Several countries, such as Australia, Britain and Italy, are now providing biometric passports, in which the photograph of the bearer is put on a microchip so it can be read by face-recognition technology.
But in France, the planned roll-out last year was suspended after unions took legal action to stop the government using a private printing company for the new passports instead of the state-owned National Printers which is mandated to make all administrative documents.
The result has been major woes for French people wanting to travel to the United States, with many forced to cancel their plans. Over the end-of-year holiday period, the US embassy put on extra staff to deal with the increased demand, but the queues have kept growing. Now, according to an embassy spokeswoman, an applicant cannot get an interview date before February 14. The backlog is affecting all those needing visas: not just tourists with newer passports, but also students and business travellers.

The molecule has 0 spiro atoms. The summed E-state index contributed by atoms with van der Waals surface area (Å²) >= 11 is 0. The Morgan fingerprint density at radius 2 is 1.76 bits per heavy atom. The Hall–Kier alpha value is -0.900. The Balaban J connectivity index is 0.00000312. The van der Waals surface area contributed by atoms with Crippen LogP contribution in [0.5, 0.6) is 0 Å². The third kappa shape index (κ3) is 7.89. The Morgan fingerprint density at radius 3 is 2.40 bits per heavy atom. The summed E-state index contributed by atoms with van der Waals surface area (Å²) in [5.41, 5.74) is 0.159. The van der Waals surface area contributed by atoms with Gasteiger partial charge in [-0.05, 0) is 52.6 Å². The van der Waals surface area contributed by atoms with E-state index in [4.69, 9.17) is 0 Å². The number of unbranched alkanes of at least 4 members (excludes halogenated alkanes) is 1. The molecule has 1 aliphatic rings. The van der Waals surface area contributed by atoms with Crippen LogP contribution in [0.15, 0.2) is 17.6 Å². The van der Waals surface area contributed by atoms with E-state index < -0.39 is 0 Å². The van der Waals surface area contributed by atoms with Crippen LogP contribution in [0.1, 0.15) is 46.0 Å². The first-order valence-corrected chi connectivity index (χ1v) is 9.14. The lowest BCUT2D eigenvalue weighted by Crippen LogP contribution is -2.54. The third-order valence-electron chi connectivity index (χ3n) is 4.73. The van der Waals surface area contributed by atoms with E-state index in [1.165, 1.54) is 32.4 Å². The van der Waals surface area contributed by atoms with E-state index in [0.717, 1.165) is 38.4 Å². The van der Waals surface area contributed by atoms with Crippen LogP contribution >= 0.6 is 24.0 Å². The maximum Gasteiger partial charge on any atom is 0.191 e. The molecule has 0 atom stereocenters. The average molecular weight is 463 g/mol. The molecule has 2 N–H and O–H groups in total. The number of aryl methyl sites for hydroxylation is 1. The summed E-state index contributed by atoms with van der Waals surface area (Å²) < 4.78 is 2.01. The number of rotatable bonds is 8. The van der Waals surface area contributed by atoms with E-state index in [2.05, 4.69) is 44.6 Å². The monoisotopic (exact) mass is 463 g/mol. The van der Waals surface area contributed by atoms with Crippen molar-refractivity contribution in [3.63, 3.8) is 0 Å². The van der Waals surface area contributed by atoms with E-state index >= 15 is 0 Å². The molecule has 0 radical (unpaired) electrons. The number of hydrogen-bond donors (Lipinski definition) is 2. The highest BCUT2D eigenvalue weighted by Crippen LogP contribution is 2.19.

French travel companies say the situation is having a significant adverse effect.
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